Giving and receiving feedback is an integral part of the medical training process, but it can feel uncomfortable for both the giver and receiver. I have had colleagues tell me that they dread giving feedback, and have seen others so uncomfortable with the prospect that they avoid giving or asking for feedback altogether. But feedback doesn’t have to be awkward or uncomfortable; if it is, we probably haven’t been taught to give it well. Compounding this problem is feedback fatigue, in which the innumerable standard evaluation forms for students, teachers, and rotations seem to go nowhere and result in no visible improvements. So how can we make the process of providing and implementing feedback more effective for all involved?
I believe the answer lies in breaking down what feedback is and why it’s so awkward for so many of us. At a recent lecture I attended by Dr. Ginette A. Okoye, professor and chair of dermatology at Howard University, I learned that feedback can be challenging because it sits at the tension of two fundamental human needs: the need to learn and grow, and the need to be accepted for who we are. With this understanding in mind, we can develop an approach to feedback that’s empathetic and affirming. Below, I offer some practical points from my own experience and from Dr. Okoye’s lecture to help clinicians deliver feedback in the best manner possible.
1) Set aside a time to deliver feedback
Receiving feedback can be emotional, so surprising someone with constructive criticism at an inappropriate or unexpected time is unlikely to be effective. Though feedback sessions can be formalized, such as a set time on the calendar for a mid-rotation and end-of-rotation review, oftentimes feedback is delivered informally and impromptu. For this latter type of feedback, giving someone a heads-up, such as, “Would tomorrow after clinic be an OK time to sit down for some feedback on how the new role is going?” allows both parties to prepare appropriately for a worthwhile session.
When the scheduled time comes up, it’s key to ensure that the recipient is in a state of mind to absorb the feedback. To do so, simply ask: “Is now still a good time to discuss how this rotation is going?” If your recipient has just had the most challenging clinic day they can remember or has recently been notified of an emergent responsibility at home, they won’t be in a place to hear what you’re telling them. An opening statement like the one above shows respect and reconfirms that the feedback given will be received and internalized by an invested reviewer and recipient.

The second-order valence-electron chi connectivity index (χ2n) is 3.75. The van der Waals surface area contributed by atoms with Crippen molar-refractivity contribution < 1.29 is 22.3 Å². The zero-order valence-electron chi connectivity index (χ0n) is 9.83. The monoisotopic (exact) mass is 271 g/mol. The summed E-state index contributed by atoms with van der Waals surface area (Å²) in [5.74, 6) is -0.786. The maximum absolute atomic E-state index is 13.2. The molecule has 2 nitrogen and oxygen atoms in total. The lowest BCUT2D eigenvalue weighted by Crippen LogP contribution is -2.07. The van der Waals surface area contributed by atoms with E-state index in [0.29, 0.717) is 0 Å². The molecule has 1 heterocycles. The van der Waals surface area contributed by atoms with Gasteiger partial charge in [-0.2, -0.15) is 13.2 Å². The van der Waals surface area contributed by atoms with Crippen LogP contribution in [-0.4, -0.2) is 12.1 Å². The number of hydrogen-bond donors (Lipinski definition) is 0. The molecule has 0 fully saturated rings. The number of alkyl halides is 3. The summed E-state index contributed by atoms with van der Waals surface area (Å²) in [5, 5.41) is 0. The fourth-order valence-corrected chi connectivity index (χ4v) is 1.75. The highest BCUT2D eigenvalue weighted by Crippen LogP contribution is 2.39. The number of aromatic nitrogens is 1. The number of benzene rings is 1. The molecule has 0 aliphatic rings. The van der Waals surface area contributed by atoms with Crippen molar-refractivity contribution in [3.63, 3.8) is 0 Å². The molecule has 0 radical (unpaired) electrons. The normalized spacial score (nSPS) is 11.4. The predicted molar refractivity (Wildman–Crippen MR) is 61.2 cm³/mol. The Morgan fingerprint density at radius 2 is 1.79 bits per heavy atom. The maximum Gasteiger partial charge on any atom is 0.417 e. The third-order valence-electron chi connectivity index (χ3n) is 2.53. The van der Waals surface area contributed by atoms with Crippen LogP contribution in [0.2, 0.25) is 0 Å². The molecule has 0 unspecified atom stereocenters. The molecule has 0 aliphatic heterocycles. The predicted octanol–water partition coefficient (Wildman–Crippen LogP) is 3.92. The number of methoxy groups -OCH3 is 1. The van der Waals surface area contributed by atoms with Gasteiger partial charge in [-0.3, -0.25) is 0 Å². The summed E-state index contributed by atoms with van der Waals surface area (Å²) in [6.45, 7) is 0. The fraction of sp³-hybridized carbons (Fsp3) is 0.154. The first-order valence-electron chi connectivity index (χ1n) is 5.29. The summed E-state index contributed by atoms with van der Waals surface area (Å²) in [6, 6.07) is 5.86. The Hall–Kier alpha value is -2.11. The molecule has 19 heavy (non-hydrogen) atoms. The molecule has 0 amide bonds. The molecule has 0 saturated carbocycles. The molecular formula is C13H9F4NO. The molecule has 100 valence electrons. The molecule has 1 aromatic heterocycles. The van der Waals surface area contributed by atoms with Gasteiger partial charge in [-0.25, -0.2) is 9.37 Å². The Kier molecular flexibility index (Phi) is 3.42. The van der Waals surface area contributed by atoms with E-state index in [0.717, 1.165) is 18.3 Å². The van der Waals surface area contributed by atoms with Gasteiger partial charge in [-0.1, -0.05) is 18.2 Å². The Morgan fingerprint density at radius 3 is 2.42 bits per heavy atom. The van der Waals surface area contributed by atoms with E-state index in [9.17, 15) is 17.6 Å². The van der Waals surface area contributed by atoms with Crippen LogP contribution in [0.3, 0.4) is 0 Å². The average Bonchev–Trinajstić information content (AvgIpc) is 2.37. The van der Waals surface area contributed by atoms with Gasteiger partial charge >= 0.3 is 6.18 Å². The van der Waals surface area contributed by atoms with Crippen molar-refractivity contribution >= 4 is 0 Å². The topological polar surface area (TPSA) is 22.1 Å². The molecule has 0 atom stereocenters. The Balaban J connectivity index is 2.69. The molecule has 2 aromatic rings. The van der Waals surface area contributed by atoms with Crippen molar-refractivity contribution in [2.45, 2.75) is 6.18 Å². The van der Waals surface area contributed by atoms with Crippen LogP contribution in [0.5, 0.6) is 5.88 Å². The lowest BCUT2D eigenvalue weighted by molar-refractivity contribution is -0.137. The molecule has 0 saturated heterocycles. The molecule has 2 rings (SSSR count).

2) Let the recipient speak first
It is very jarring to hear feedback that does not align with our own image of ourselves. A colleague of mine recently described the experience of sitting down for a rotational review and being told that while he was doing a good job, his consult notes were lacking in detail. When recalling the story, he exclaimed: “I was shocked!” While in the feedback session, my colleague thought back to his consult weeks and recalled spending many extra hours poring over his consult notes and searching in patient charts to build detailed clinical pictures. He certainly knew that there were things that he needed to improve on, but the detail of his consult notes could not be top of the list. He didn’t remember the rest of the feedback session because he was so taken aback by the statement, which did not align with his perception of himself.
“Shocked” is not a feeling you want the person on the other side to feel during a feedback session. Feedback that is at jarring odds with the individual’s self-evaluation risks losing both their attention and your credibility as a reviewer. A good way to mitigate this is to let the recipient speak first. Ask how they think their current rotation, new role, or recent job change is going. Doing so can help you understand their perception of themselves; if you find you disagree, you can change your strategy to maneuver the conversation more effectively.
3) Avoid giving someone else’s feedback for them, especially if it is anonymous